A PAINFUL PAST
By Chris Wadsworth
Scars are a difficult thing. Some of us carry scars on the outside. Others carry scars on the inside. It’s the unfortunate soul who carries both. Samuel Moore-Sobel grew up in Ashburn Farm and attended Stone Bridge High School. In the summer between his freshman and sophomore years, Moore-Sobel was involved in a sudden and shocking accident that has affected his life ever since.
Moore-Sobel — who now works in global cloud security for Amazon — has written a book about his life, the accident and his recovery called “Can You See My Scars.” It was released last year by publisher Mascot Books. Ashburn Magazine talked with Moore-Sobel, 27, who lives with his wife, Megan, in Leesburg.
Ashburn Magazine: Take us back to that day — the day of the accident. What happened? Samuel Moore-Sobel: I was hired by a man in my community to move boxes out of his garage and into a nearby storage unit. Nothing went as planned. Long story short, we ended up filling a U-Haul truck with the man’s belongings and taking them to his friend’s house for storage in her shed. The man told me that his friend’s house was “just down the road.” Turns out, his friend lived 45 minutes away. When we arrived, the friend’s shed was filled with items. We had to empty the shed so that we could fit the man’s belongings inside.
Q: How did the actual accident unfold?
A: A box made its way into my hands. I looked down at the opened box and saw books and hay. “Toss it,” the woman said. So I did. The minute it hit the ground I heard an explosion. I could see a liquid substance flying toward me. Within seconds, I felt like I was on fire.
Q: What was it? What was in the box?
A: Sulfuric acid. It was in a glass jar at the bottom of the box.
Q: What were your injuries?
A: I suffered second- and third-degree burns to my face and arms. I was rushed to Winchester Medical Center and placed into the chemical shower. Then I was flown to Children’s Hospital in Washington. I underwent a debridement surgery to clean the affected areas, remove dead skin and prevent infection. After that surgery, I was released from the hospital. And just like that, my life had changed forever.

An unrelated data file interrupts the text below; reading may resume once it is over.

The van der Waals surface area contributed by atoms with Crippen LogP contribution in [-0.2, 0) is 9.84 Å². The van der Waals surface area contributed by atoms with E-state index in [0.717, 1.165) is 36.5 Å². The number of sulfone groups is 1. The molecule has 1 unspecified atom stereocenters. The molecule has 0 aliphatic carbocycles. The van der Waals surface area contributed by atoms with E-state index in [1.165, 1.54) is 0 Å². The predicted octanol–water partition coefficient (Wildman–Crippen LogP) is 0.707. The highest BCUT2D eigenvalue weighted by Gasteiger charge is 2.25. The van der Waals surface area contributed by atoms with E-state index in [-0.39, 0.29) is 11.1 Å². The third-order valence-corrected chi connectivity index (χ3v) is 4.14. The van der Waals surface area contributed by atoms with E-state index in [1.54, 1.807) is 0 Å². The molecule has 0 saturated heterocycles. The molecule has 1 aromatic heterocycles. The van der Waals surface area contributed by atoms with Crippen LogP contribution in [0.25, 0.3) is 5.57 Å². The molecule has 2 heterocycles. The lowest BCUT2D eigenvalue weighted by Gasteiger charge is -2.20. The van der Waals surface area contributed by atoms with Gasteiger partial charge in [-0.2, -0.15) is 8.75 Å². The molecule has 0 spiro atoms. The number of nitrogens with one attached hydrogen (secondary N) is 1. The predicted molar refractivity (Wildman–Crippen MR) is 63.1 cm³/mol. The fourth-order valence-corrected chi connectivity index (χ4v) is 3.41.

Q: Your injuries left scars — the title of your book. What were the visible scars?
A: At that point, my face looked like it was covered with dark black, brown and green stains. Over time, bright red scars formed on my face and arms. I have scars across my neck, cheeks and forehead and a few scattered across my right arm.
Q: What happened to the man? Were there any criminal charges or were you able to be financially compensated?
A: I don’t know what happened to the man — I haven’t spoken to him since the day of the accident. I do know that no criminal charges were brought against him. There was a civil suit, but I’m not able to discuss the details.
Q: You had to miss a lot of school. How did that impact you?
A: I missed the first two months of school. During that time, teachers would come to my house in the afternoon to teach me at my dining room table. When I returned to school later that fall, it was jarring. I felt overwhelmed by the experience of walking through a crowded hallway. I was worried a backpack might accidentally hit my face and subsequently reverse the healing process. I was really worried about how I would be received by my classmates, whether I would be a target for bullying
Q: High school is such a critical formative time. How did your scars impact that experience?
A: I really struggled to connect with my peers. I felt like an outcast. My friends from freshman year mostly drifted away. I felt like they just didn’t know how to interact with me after the accident. Academically, I still managed to get decent grades, although it was hard to keep up. Socially, I definitely didn’t fit in. I was involved in a lot of extracurricular activities, but I was struggling to stay afloat, and the frequent surgeries, followed by lengthy recovery periods, didn’t leave much time for a social life.
Q: In the years since — college, career, marriage — how did you recover from your experience and what parts have stayed with you?
A: Physically, I’ve recovered well. Most people say they can no longer see my scars. It took me much longer to reach emotional healing. I carried this experience with me into adulthood, especially in romantic relationships. I had convinced myself that my scars (both inside and out) made me unlovable.
Q: But you’re happily married now.
A: Yes. I came to a place where I decided that despite my scars (and perhaps even because of my scars), I was worth loving. Soon after, I met my wife. She helped me overcome any remaining feelings of inadequacy and insecurity I felt over my scars. To say I am grateful to her doesn’t do it justice. Our relationship has been a healing and beautiful chapter in what had been a long and painful journey up to that point.
Q: You chose to write a book. What was that experience like?
A: It took several years to write “Can You See My Scars?” I wanted to find the right words to describe what I had experienced. So much of what had happened felt indescribable. It was painful reliving the experience. But now that it’s out, I feel at peace. Publishing this book was the final step in a process to move on from the past and into the present.
For more about Samuel Moore-Sobel and his story, as well as upcoming events and speaking engagements, visit www.samuelmoore-sobel.com.
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